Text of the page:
Mondays are productivity days at SimpleProductivity blog.
Flow is that state where everything just flows out of you. Ideas, words, code, anything just streams out easily and effortlessly. It is productivity at its pinnacle.
On the flip side, not being in a flow state is stodgy, slow, and takes a lot of time (comparatively). It takes much longer to produce what you need to.
So how can you get to flow? Believe me, it isn’t something that just magically happens. It is something you can cultivate and stimulate. Here are 8 ways to get you started.
1. Make A Focus List
Sit down, and make a list of no more than five related items you need to focus on right now.
By making a list of what you are trying to focus on, you jump start the process of creativity. You think about what you are trying to do, and funnel your energy in that direction.
Having a focus list also allows you to weigh other things against it. You can evaluate each idea that starts bugging you against the list, and if it doesn’t fit in the related items, you can move past it.
2. Tune Out
Many times when we search for the flow state, every last little sound can grate on us and pull our focus away. (Ever try to work in a room with a dripping faucet?) Tune out to get past this.
3. Just Do It
Once you know you want to get to flow and get some things done, you need to get started. Don’t rearrange things on your desk, don’t clear out your email so it won’t distract you. Just get working.
Starting on a project is often half the battle. Get started and you’re halfway to won.
4. Stop In Mid-Sentence
To jump-start flow at your next session, stop midway into the next item. This means stop at a place where the next step is obvious. It could be in mid-sentence for writing, mid-brushstroke for painting, or whatever works.
The next time, you will read what you were doing, and pick up in the same train of thought, already moving.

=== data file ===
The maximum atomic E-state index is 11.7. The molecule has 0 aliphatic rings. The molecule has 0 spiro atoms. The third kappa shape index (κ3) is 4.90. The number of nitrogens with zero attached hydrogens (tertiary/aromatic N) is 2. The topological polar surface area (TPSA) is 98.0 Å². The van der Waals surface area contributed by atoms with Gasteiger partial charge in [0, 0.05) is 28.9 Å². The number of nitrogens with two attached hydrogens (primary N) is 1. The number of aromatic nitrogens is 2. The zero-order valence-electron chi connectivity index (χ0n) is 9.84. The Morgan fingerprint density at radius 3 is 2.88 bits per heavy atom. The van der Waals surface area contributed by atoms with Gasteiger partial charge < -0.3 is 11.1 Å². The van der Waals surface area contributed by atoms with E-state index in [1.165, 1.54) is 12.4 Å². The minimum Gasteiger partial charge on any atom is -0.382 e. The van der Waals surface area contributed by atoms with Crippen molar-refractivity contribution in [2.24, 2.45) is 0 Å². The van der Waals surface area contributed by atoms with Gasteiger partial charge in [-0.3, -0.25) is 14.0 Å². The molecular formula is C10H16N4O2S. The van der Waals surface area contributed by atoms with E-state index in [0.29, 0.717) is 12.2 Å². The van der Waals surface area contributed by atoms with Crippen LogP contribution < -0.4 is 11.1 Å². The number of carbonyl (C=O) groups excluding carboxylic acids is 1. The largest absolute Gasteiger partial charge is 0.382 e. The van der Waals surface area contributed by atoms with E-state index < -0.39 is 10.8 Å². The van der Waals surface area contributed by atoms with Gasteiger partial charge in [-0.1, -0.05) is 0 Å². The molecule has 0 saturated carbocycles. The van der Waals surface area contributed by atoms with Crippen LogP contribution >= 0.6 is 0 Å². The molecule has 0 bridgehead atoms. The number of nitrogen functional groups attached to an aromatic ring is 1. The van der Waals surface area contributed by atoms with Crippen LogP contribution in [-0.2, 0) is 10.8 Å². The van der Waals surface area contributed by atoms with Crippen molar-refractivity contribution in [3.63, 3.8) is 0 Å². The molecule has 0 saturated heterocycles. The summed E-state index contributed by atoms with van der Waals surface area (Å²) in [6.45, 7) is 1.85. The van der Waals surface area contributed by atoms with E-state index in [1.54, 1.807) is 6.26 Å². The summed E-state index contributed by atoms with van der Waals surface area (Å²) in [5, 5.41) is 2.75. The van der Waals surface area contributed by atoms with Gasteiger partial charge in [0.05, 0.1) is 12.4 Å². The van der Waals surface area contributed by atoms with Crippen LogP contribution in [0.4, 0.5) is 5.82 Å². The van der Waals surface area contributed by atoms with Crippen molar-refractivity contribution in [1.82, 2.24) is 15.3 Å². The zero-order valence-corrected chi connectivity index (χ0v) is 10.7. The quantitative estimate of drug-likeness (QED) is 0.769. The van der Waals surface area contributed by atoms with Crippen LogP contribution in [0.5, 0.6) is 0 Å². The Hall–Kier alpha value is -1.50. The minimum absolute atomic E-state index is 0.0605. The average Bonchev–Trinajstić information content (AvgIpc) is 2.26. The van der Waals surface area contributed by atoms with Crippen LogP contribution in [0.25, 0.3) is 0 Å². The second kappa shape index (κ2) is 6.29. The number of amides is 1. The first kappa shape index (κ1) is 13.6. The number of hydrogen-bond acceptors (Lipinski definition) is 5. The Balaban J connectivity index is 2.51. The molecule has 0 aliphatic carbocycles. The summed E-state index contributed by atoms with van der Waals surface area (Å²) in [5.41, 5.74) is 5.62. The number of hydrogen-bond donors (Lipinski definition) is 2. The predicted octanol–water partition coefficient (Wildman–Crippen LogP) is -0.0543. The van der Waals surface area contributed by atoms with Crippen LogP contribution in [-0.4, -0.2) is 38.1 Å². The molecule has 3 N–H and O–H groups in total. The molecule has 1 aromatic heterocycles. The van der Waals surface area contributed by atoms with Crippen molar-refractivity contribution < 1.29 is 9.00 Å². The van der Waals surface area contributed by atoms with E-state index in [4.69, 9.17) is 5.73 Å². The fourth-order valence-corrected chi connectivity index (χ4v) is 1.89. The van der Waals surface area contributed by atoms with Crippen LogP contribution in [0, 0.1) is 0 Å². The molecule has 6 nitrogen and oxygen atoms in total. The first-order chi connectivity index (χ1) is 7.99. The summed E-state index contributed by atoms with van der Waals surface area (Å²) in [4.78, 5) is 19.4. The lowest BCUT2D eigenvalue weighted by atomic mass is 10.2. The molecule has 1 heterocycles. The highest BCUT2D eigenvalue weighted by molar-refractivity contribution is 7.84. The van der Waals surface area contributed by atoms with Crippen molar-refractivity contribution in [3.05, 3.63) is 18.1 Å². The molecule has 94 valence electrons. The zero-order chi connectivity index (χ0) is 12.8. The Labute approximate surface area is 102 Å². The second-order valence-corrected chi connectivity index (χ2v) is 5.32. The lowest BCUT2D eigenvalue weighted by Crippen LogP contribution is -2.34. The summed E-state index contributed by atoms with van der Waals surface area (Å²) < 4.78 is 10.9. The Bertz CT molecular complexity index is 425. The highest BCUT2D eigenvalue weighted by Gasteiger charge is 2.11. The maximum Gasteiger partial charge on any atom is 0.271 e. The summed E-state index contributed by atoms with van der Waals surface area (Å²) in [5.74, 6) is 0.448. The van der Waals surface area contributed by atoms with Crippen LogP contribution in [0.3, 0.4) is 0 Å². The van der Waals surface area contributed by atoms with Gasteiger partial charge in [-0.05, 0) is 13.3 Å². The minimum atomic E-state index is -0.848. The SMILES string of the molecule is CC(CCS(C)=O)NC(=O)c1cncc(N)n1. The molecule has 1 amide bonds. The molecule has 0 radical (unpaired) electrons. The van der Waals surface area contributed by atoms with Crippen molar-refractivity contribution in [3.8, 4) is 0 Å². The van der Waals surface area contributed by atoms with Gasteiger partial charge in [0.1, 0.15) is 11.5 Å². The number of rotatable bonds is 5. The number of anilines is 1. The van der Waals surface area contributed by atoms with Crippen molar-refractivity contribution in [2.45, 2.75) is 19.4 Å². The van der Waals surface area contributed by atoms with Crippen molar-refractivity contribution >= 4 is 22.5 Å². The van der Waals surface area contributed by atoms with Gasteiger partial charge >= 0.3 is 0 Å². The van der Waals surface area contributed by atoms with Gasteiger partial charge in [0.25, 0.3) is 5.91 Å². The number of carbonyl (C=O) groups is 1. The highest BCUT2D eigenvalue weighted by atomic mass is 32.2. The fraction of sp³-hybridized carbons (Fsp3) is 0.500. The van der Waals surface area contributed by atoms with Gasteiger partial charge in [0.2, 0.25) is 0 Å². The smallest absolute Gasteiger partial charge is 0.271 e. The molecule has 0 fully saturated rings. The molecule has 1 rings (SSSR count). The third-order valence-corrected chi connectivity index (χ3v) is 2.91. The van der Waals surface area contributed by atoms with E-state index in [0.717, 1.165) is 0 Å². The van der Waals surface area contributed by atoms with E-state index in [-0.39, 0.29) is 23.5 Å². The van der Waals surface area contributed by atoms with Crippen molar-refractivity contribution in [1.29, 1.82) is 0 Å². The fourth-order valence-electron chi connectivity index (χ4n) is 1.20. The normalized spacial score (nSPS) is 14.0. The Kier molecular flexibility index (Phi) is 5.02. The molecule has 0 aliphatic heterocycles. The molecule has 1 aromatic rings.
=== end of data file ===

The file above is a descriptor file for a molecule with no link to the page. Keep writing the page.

5. Brain Dump
Writing down everything that is in your mind is a great way to clear it of distractions that may prevent flow. Spend five minutes (or ten at most) and write down everything that pops into your head.
Clearing the decks gives way to an open space to achieve flow.
6. Move A Muscle
I’ve often heard “move a muscle, change a thought.” I don’t know what the science (if any) is behind this, but getting into a new place by physically moving can often get you started. It may be that switching your environment away from reminders of other things you have to do shifts you into flow.
If you know that you have the next hour to work on your projects, to the exclusion of everything else, you can slip into flow much easier than if you have five minutes. Blocking out time on your schedule gives you permission to concentrate on the task at hand, knowing you have time to get to everything else later.
8. Have A Trigger Or Ritual
I apply a technique learned from Pzizz to fall asleep faster: I have a routine. When I need to get some serious writing done, I hit the shower first. There is something about the pulsating water that puts me in the mind frame where I can produce effortlessly.
Your ritual might be something as simple as pulling out materials and placing them in a certain way, or as elaborate as taking a shower. Once the routine is established, you can use it to trigger flow quickly.
How do you get into flow? Share your tips below!
Photo by Benurs – Learning and learning…